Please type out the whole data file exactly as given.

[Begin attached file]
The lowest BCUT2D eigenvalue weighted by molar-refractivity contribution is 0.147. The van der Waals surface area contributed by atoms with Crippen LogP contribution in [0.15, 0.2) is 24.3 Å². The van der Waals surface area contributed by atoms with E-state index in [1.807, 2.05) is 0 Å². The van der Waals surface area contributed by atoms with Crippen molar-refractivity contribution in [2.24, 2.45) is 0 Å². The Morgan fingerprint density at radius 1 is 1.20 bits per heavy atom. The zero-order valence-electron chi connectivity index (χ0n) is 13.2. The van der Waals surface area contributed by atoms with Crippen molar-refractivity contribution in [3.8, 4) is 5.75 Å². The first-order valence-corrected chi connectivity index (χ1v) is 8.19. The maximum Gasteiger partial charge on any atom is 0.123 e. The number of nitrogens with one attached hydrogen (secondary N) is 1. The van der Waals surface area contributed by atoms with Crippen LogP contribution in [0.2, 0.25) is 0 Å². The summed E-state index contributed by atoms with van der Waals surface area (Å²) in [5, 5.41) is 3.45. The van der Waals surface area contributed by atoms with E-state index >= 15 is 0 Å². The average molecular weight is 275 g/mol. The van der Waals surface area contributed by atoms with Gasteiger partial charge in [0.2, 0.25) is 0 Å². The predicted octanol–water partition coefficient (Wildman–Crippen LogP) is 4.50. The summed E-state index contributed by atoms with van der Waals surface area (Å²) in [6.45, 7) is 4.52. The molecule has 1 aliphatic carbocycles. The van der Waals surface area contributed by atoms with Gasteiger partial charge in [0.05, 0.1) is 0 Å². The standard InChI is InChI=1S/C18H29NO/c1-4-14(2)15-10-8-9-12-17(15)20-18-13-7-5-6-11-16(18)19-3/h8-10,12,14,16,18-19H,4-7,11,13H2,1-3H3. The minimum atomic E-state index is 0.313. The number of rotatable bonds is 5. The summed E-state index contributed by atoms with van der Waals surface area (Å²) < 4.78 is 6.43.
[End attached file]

The lowest BCUT2D eigenvalue weighted by molar-refractivity contribution is 0.147. The van der Waals surface area contributed by atoms with Crippen LogP contribution in [0.15, 0.2) is 24.3 Å². The van der Waals surface area contributed by atoms with E-state index in [1.807, 2.05) is 0 Å². The van der Waals surface area contributed by atoms with Crippen molar-refractivity contribution in [2.24, 2.45) is 0 Å². The Morgan fingerprint density at radius 1 is 1.20 bits per heavy atom. The zero-order valence-electron chi connectivity index (χ0n) is 13.2. The van der Waals surface area contributed by atoms with Crippen molar-refractivity contribution in [3.8, 4) is 5.75 Å². The first-order valence-corrected chi connectivity index (χ1v) is 8.19. The maximum Gasteiger partial charge on any atom is 0.123 e. The number of nitrogens with one attached hydrogen (secondary N) is 1. The van der Waals surface area contributed by atoms with Crippen LogP contribution in [0.2, 0.25) is 0 Å². The summed E-state index contributed by atoms with van der Waals surface area (Å²) in [5, 5.41) is 3.45. The van der Waals surface area contributed by atoms with E-state index >= 15 is 0 Å². The average molecular weight is 275 g/mol. The van der Waals surface area contributed by atoms with Gasteiger partial charge in [0.2, 0.25) is 0 Å². The predicted octanol–water partition coefficient (Wildman–Crippen LogP) is 4.50. The summed E-state index contributed by atoms with van der Waals surface area (Å²) in [6.45, 7) is 4.52. The molecule has 1 aliphatic carbocycles. The van der Waals surface area contributed by atoms with Gasteiger partial charge in [0.05, 0.1) is 0 Å². The standard InChI is InChI=1S/C18H29NO/c1-4-14(2)15-10-8-9-12-17(15)20-18-13-7-5-6-11-16(18)19-3/h8-10,12,14,16,18-19H,4-7,11,13H2,1-3H3. The minimum atomic E-state index is 0.313. The number of rotatable bonds is 5. The summed E-state index contributed by atoms with van der Waals surface area (Å²) < 4.78 is 6.43.